We Are Global Business Advisers




We Are Global
Business Advisers


If Columbus had an advisory committee
he would probably still be at the dock

—Justice Arthur Goldberg, 1908–1990

ngage in this thought experiment: The following individuals go to some omnipotent body, such as a governmental industrial planning board, with an idea for introducing a new product or service into the marketplace:

A failed haberdasher

A Harvard sophomore dropout

A junior-college dropout

A General Motors executive

Which one is the planning committee most likely to invest in? Any organization will naturally gravitate towards the status quo, as it is proven, safer and the least likely to disrupt current fortunes and positions of power. The existing structure doesn’t have much incentive to invest in new ideas and radical concepts, and so it will cast aspersions on the first three people listed above. But who are those individuals?

The failed haberdasher is Sam Walton, founder of Wal-Mart. The Harvard dropout is Bill Gates, founder of Microsoft. The junior college dropout is Rush Limbaugh, founder of the Excellence In Broadcasting (EIB) Network. All of these entrepreneurs were scoffed at by the existing establishment.

This is the history of all revolutions, which are created not by prophets but by heretics. New ideas, inventions and experiments from the tinkerer in the garage change the world, while rendering obsolete the existing modes of production, infrastructure and status quo. The automobile was not invented by buggy whip manufacturers and the slide rule manufacturers never even fathomed a calculator.


Social scientists, sociologists, political scientists, economists and others are obsessed with studying harms, poverty being amongst the popular area of research. Yet we learn very little from studying poverty, which has been the natural condition of man since we’ve roamed the earth, with still nearly four out of five people in the world living in abject want. What needs to be explained is not poverty , but wealth —the best known antidote to poverty. Wealth is a relatively recent phenomenon, and by understanding how it is created, we may begin to ameliorate the suffering of billions.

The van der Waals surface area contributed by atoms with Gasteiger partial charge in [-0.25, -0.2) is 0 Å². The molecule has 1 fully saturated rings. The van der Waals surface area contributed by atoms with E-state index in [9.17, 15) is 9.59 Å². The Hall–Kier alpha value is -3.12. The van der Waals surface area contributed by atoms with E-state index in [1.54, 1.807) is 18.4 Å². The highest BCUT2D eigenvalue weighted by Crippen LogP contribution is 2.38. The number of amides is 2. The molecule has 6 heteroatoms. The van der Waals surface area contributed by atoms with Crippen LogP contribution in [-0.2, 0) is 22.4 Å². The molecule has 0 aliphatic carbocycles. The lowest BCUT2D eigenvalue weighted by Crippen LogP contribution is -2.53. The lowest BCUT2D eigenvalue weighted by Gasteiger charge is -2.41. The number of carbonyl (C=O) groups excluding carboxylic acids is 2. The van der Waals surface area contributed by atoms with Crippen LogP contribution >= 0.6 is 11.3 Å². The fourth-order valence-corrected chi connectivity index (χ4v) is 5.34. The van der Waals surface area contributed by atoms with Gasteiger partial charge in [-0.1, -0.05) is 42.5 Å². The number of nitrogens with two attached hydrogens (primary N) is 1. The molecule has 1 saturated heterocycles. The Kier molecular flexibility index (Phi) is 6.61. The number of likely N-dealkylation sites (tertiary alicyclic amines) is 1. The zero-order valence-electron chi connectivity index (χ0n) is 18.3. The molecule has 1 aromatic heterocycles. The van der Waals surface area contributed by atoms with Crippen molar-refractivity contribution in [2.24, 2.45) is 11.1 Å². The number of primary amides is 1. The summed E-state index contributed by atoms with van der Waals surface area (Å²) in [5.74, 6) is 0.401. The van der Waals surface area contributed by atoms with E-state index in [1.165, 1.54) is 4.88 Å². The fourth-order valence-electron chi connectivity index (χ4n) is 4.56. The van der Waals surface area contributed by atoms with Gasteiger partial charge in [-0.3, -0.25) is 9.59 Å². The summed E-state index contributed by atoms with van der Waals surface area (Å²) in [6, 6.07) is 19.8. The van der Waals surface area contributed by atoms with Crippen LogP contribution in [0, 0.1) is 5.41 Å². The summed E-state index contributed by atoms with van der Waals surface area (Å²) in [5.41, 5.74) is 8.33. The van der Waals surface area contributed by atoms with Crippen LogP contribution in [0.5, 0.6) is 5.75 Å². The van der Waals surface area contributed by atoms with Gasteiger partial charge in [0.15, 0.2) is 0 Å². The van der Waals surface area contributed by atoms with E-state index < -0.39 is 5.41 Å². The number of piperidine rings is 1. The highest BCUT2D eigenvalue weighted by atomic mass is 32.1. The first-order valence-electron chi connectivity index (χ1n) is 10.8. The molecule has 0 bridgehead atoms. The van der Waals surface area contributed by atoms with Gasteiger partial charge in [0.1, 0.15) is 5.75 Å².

Wealth and profits come from risk. Free minds, operating in free markets, who give up the security and comfort of a paycheck, mortgage their homes and tap into the resources of friends, families and other believers in their vision. Bill Hewlett, David Packard, Steve Jobs and Steve Wozniak experiment in their garages and change the world, creating untold amounts of wealth as knowledge workers are empowered to find ever new ways of creating, disseminating and working with intellectual capital. Hewlett-Packard and Apple were not created by committees, or a majority vote of the population, but were introduced to the world by these entrepreneurs with no guarantee of success, putting their destiny—and faith—in the hands of total strangers, who were voluntarily persuaded to become customers because of the value added to their lives.

Yet when Jobs and Wozniak approached Joe Keenan, president of Atari and part of the existing establishment, in 1976, they were told: “Get your feet off my desk, get out of here, you stink and we’re not going to buy your product.” Even a Hewlett-Packard executive told them: “We don’t need you. You haven’t got through college yet.”

Imagine the loss if Akio Morita, chairman of Sony, had listened to his market research and not created the portable tape recorder, ultimately leading to the Sony Walkman. New products and services introduced to the market are an experiment, some succeed, most fail. The free market offers a precise and flawless mechanism for weeding out the ones that don’t add value to people’s lives, thus wasting a society’s scarce resources. That mechanism is the loss of the two-sided free market coin, profit or loss. All profits come from risk.

We write this sitting in the Walt Disney World Resort—28,000 acres, two times the size of Manhattan—a legacy created by one man’s vision and dream. Imagine the amount of wealth created by a cartoon character. Walt Disney defied every business axiom known and tossed around ceremoniously by consultants, bankers, venture capitalists and other self-proclaimed experts. As he said with respect to building his first dream in Anaheim, “I could never convince the financiers that Disneyland was feasible, because dreams offer too little collateral.”


For us, the most attractive feature of the new global credential is the fact that it isn’t government regulated. Our profession is far too enamored with government regulation, and for too long this central planning mentality has inhibited us from responding to the needs and wants of our customers. Deregulation in every other market—from trucking to financial services, airlines to telecommunications—has been an enormous success. It has allowed consumers to regain their indisputable title of sovereign ruler, and ultimate arbiter, of the value provided by the business community.

The accounting profession is today facing a threat to the one franchise where it has been the undisputed ruler, the attest function. As so dramatically put forth in The Value Reporting Revolution, by Robert G. Eccles, Robert H. Herz, E. Mary Keegan and David M. H. Phillips, the accounting profession needs to start attesting to leading key performance indicators, rather than merely making financial reports. And if the profession doesn’t take on this role, others will, making it even more irrelevant.


The idea that government licensure of professions is necessary to protect the public is just as specious. Milton Friedman wrote his PhD dissertation at Columbia University in the 1940s on this very topic, and has refuted with economic evidence this constantly repeated mantra. His later works also provide empirical evidence that licensure is nothing more than a mechanism used by members of a profession to raise the entry costs and thus keep wages and profits artificially high. A majority of economists agree with Friedman’s conclusions. In fact, they have coined a term to describe this exact behavior: rent-seeking.